A daredevil announces he will freefall 23 miles to earth.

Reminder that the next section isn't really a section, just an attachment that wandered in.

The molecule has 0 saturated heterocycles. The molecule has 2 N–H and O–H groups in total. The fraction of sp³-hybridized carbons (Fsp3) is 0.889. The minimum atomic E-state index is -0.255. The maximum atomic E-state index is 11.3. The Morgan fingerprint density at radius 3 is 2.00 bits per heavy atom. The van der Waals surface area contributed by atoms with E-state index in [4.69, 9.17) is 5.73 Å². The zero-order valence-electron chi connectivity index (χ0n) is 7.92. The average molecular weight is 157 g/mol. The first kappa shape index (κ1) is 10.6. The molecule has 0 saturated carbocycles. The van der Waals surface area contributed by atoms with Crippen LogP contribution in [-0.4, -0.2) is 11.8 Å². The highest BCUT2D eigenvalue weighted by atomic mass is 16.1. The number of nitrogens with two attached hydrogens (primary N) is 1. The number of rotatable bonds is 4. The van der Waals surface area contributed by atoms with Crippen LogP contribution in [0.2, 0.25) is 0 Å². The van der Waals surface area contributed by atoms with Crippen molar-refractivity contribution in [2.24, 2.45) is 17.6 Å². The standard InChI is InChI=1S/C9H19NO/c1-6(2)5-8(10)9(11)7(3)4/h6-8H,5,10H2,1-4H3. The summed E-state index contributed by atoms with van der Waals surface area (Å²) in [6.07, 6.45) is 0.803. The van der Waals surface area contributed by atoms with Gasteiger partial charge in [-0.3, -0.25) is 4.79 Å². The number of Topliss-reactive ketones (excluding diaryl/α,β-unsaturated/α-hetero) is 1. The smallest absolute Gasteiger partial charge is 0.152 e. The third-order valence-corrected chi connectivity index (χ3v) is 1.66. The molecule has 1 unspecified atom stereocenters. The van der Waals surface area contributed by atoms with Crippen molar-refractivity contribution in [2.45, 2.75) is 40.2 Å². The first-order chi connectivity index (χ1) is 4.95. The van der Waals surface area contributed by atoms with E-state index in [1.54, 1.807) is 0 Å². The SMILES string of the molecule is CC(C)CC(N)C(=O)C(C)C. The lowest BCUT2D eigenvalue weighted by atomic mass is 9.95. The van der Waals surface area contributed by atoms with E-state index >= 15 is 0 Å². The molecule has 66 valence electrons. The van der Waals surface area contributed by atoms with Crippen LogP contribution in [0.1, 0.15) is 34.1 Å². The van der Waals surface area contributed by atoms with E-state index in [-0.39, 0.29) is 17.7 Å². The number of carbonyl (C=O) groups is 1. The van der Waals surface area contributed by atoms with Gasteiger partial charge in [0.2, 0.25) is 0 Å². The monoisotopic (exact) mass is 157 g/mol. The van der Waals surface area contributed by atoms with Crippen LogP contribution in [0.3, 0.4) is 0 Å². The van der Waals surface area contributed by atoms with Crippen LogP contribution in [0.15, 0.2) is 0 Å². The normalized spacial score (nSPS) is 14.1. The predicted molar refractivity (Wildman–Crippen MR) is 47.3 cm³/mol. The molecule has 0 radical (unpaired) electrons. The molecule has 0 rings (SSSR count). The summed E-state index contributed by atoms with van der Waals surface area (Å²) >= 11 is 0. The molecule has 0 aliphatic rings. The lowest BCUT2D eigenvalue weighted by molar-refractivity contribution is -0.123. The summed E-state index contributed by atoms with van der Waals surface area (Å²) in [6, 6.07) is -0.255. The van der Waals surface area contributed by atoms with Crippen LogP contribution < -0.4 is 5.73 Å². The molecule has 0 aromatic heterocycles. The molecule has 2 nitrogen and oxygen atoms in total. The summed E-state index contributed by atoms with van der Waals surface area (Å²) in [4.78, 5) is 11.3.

He plans to plummet from the edge of space. Freefall. Rainfall. Whirlwind. He'll break the sound barrier in a supersonic suit, and cascade like a waterfall of screams. Freewheeling. Squealing. Whoosh. I imagine as he drops he'll have time to celebrate himself as a feather falling at the same rate as rock, as a windfall of apples, canvas carved into sail, master mariner, first man, Adam of the stratosphere, Icarus come back to report from the sun's proximity. To think: God must see me now that I'm a cinder in his eye. Time to remember, and therefore to regret. Worthless. What if. Son of a bitch. Time, entering the atmosphere with minutes yet, to picture himself on the ground, legs whole under him. Buckled, white-knuckled. A long time trying not to listen for the chuckle of his blood if it begins to boil. Silence as he calculates terminal velocity and counts and counts and counts on gravitational pull, the one sure thing any of us will ever know, and wishes he'd prepared a prayer with airtight snaps. Time (how much more?) as his shoulders ache to feel that first jerk of chute. Falling. Failing. Fallible. Nightfall. Landfall. Merciful. A lifetime, as the planet, then the country, then New Mexico rushes up to ask him why he didn't find the ordinary plunge from birth to death terrifying enough.